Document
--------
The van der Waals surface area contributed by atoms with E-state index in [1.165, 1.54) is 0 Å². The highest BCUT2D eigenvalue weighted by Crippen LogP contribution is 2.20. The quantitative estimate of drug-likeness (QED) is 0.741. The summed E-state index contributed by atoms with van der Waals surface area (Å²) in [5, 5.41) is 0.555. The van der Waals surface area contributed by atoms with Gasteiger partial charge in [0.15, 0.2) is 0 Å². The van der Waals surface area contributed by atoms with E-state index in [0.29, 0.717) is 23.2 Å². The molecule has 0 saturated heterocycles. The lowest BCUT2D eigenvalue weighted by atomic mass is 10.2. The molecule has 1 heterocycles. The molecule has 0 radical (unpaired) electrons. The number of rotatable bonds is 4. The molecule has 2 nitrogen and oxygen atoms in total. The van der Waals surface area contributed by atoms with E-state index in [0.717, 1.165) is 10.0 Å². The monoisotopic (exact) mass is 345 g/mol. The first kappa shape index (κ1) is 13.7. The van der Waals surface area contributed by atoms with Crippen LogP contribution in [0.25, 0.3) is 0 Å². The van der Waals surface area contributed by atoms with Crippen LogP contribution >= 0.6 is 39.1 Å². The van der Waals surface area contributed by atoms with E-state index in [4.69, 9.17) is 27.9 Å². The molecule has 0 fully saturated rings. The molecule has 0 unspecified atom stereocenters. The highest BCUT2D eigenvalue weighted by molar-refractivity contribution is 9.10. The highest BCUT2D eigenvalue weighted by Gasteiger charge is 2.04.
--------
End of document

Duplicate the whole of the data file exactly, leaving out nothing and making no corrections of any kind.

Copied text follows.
The van der Waals surface area contributed by atoms with E-state index in [1.165, 1.54) is 0 Å². The highest BCUT2D eigenvalue weighted by Crippen LogP contribution is 2.20. The quantitative estimate of drug-likeness (QED) is 0.741. The summed E-state index contributed by atoms with van der Waals surface area (Å²) in [5, 5.41) is 0.555. The van der Waals surface area contributed by atoms with Gasteiger partial charge in [0.15, 0.2) is 0 Å². The van der Waals surface area contributed by atoms with E-state index in [0.29, 0.717) is 23.2 Å². The molecule has 0 saturated heterocycles. The lowest BCUT2D eigenvalue weighted by atomic mass is 10.2. The molecule has 1 heterocycles. The molecule has 0 radical (unpaired) electrons. The number of rotatable bonds is 4. The molecule has 2 nitrogen and oxygen atoms in total. The van der Waals surface area contributed by atoms with E-state index in [0.717, 1.165) is 10.0 Å². The monoisotopic (exact) mass is 345 g/mol. The first kappa shape index (κ1) is 13.7. The van der Waals surface area contributed by atoms with Crippen LogP contribution in [0.25, 0.3) is 0 Å². The van der Waals surface area contributed by atoms with Crippen LogP contribution >= 0.6 is 39.1 Å². The van der Waals surface area contributed by atoms with E-state index in [4.69, 9.17) is 27.9 Å². The molecule has 0 fully saturated rings. The molecule has 0 unspecified atom stereocenters. The highest BCUT2D eigenvalue weighted by molar-refractivity contribution is 9.10. The highest BCUT2D eigenvalue weighted by Gasteiger charge is 2.04.